Tens of thousands of Hong Kong residents queued up to vote on Sunday, joining hundreds of thousands of others who cast electronic ballots in the first three days of an unofficial referendum on democratic reform that Beijing has blasted as a farce. Tensions have soared in Hong Kong over how much say residents of the former British colony can have in choosing their next leader, who’s currently hand-picked by a 1,200-member committee of mostly pro-Beijing elites. Occupy Central with Love and Peace movement are offering voters three proposals that offer varying methods on how candidates for chief executive can be nominated. They have vowed to hold a mass protest if the former British colony’s government, which has carried out a consultation on electoral reform, does not come up with a plan that meets their standards.
If many people come out to voice their opinion, but the Beijing central government ignores that voice, then it is over for Hong Kong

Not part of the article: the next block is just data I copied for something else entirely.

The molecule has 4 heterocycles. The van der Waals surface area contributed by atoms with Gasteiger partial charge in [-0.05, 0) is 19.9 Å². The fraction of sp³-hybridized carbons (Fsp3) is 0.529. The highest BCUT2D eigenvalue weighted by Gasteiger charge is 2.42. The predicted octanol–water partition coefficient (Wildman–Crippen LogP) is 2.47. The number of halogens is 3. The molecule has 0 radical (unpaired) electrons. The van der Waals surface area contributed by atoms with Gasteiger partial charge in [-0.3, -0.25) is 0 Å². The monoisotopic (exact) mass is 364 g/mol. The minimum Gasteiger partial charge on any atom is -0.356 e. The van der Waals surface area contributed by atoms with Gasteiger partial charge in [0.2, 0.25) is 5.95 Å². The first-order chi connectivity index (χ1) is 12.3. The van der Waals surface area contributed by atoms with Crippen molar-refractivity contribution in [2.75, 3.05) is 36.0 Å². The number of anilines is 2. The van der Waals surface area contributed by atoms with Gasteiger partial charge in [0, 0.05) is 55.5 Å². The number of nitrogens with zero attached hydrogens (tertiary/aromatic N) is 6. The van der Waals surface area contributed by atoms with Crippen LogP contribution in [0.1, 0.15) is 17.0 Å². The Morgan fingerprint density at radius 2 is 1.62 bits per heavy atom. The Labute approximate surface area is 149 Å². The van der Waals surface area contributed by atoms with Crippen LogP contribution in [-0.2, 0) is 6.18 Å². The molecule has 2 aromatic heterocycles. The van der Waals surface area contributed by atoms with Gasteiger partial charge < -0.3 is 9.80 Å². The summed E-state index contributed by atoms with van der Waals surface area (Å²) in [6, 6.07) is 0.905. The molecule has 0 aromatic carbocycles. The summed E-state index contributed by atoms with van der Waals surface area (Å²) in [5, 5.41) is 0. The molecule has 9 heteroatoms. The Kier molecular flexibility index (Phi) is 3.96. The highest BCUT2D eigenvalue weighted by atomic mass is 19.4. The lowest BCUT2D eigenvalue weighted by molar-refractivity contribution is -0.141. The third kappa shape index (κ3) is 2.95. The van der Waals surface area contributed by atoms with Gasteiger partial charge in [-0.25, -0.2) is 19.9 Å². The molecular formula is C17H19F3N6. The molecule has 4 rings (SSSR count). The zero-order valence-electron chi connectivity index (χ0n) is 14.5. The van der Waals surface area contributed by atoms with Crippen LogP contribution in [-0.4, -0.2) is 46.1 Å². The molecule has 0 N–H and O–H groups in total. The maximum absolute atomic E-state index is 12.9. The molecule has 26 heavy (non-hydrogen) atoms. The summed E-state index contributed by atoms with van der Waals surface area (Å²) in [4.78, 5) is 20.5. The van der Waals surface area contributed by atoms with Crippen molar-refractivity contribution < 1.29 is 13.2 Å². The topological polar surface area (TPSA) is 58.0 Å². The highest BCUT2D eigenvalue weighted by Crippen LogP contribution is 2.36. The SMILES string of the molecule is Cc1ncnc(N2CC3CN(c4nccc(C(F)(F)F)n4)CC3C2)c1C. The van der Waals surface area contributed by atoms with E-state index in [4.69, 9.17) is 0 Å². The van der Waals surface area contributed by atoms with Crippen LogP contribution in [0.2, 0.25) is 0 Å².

Chan Chi-chung, a teacher voting at Hong Kong Polytechnic University
The central government’s liaison office has called the vote “a political farce that overtly challenges the Basic Law,” referring to the mini-constitution that promises a high degree of autonomy under the principle of “one country, two systems” for Hong Kong after it became a specially administered Chinese region in 1997. Hong Kong’s current leader, Chief Executive Leung Chun-ying, has also said the three options don’t comply with the law. Justice Secretary Rimsky Yuen said there was “simply no legal basis” for the vote, which should be seen merely as “an expression of opinion by the general public.”